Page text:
In this active learning lecture, the following learning objectives are addressed:
- Explore parasitic plants within the broad context of parasitism
- Identify common adaptations among parasitic plants
- Discuss the range of host dependence among parasitic plants
Parasitic plants are important in natural ecosystems and in agriculture. Parasitism is a successful life strategy that has convergently evolved in all kingdoms of life. Some parasitic plants indirectly steal nutrients from other plants by tapping into a fungal intermediate, while others form direct connections to hosts with a specialized invasive structure called a haustorium. Haustorial parasitism has convergently evolved multiple times among flowering plants, and stealing nutrients likely gives parasites a competitive advantage. To succeed as parasites, plants need mechanisms for host detection and for nutrient acquisition. Thus, similar traits have convergently evolved in plants with independent origins of parasitism. Finally, host dependence varies among parasitic plants.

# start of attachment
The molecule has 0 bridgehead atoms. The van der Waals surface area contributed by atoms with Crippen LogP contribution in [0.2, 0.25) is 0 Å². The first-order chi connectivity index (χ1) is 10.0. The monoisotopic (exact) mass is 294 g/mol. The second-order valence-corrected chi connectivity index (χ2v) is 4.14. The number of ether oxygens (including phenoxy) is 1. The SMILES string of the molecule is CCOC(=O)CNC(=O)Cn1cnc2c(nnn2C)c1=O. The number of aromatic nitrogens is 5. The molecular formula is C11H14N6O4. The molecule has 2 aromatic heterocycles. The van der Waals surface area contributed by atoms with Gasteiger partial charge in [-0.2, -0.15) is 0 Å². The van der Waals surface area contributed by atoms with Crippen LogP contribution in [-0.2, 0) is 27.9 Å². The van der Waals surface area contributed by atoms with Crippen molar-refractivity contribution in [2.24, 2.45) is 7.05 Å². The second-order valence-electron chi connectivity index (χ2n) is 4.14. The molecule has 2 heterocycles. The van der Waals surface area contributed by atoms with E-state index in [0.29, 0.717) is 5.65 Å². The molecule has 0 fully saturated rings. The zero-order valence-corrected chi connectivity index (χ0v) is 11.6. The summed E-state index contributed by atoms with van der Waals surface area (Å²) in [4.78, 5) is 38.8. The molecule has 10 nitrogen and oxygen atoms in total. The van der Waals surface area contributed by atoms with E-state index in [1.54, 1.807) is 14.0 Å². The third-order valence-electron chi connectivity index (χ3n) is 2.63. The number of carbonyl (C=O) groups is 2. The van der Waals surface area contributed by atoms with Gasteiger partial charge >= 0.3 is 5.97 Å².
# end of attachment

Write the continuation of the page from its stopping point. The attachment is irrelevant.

This video is designed to accompany the Teaching Tools in Plant Biology resource “It’s not easy being not green – the making of a parasitic plant.” developed by Dr. Caitlin Conn and Dr. David Nelson.
Caitlin Conn received her PhD in genetics from the University of Georgia, where she investigated how the seeds of parasitic plants perceive nearby hosts. After completing two postdoctoral fellowships at Spelman College and Emory University, she started her own research program as an assistant professor at Berry College in Rome, GA. At Berry, the Conn… Continue Reading
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